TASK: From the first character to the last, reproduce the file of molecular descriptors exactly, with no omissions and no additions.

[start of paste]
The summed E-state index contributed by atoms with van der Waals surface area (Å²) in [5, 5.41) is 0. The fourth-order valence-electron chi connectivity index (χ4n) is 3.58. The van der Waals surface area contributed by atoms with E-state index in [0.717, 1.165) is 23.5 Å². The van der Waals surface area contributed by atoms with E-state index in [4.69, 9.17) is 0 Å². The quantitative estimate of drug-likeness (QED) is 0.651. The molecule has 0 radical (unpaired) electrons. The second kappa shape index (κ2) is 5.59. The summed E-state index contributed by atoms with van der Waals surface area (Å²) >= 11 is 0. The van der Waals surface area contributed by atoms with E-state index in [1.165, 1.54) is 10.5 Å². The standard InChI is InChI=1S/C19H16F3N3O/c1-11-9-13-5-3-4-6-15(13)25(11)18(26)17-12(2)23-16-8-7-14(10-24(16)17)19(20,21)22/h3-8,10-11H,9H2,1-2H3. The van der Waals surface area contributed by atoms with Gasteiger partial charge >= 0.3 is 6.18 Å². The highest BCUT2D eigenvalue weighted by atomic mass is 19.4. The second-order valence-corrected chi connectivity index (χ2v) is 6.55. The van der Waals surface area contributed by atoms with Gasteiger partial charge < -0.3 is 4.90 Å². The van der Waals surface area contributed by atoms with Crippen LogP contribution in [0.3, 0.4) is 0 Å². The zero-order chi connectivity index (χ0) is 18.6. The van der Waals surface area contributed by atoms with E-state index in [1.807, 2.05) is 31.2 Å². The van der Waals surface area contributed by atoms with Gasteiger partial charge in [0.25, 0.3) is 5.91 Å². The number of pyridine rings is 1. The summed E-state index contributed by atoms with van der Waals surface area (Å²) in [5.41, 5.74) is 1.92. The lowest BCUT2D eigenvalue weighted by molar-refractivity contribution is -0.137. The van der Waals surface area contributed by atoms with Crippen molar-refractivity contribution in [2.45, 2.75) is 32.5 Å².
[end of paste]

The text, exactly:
The summed E-state index contributed by atoms with van der Waals surface area (Å²) in [5, 5.41) is 0. The fourth-order valence-electron chi connectivity index (χ4n) is 3.58. The van der Waals surface area contributed by atoms with E-state index in [0.717, 1.165) is 23.5 Å². The van der Waals surface area contributed by atoms with E-state index in [4.69, 9.17) is 0 Å². The quantitative estimate of drug-likeness (QED) is 0.651. The molecule has 0 radical (unpaired) electrons. The second kappa shape index (κ2) is 5.59. The summed E-state index contributed by atoms with van der Waals surface area (Å²) >= 11 is 0. The van der Waals surface area contributed by atoms with E-state index in [1.165, 1.54) is 10.5 Å². The standard InChI is InChI=1S/C19H16F3N3O/c1-11-9-13-5-3-4-6-15(13)25(11)18(26)17-12(2)23-16-8-7-14(10-24(16)17)19(20,21)22/h3-8,10-11H,9H2,1-2H3. The van der Waals surface area contributed by atoms with Gasteiger partial charge >= 0.3 is 6.18 Å². The highest BCUT2D eigenvalue weighted by atomic mass is 19.4. The second-order valence-corrected chi connectivity index (χ2v) is 6.55. The van der Waals surface area contributed by atoms with Gasteiger partial charge < -0.3 is 4.90 Å². The van der Waals surface area contributed by atoms with Crippen LogP contribution in [0.3, 0.4) is 0 Å². The zero-order chi connectivity index (χ0) is 18.6. The van der Waals surface area contributed by atoms with E-state index in [1.807, 2.05) is 31.2 Å². The van der Waals surface area contributed by atoms with Gasteiger partial charge in [0.25, 0.3) is 5.91 Å². The number of pyridine rings is 1. The summed E-state index contributed by atoms with van der Waals surface area (Å²) in [5.41, 5.74) is 1.92. The lowest BCUT2D eigenvalue weighted by molar-refractivity contribution is -0.137. The van der Waals surface area contributed by atoms with Crippen molar-refractivity contribution in [2.45, 2.75) is 32.5 Å².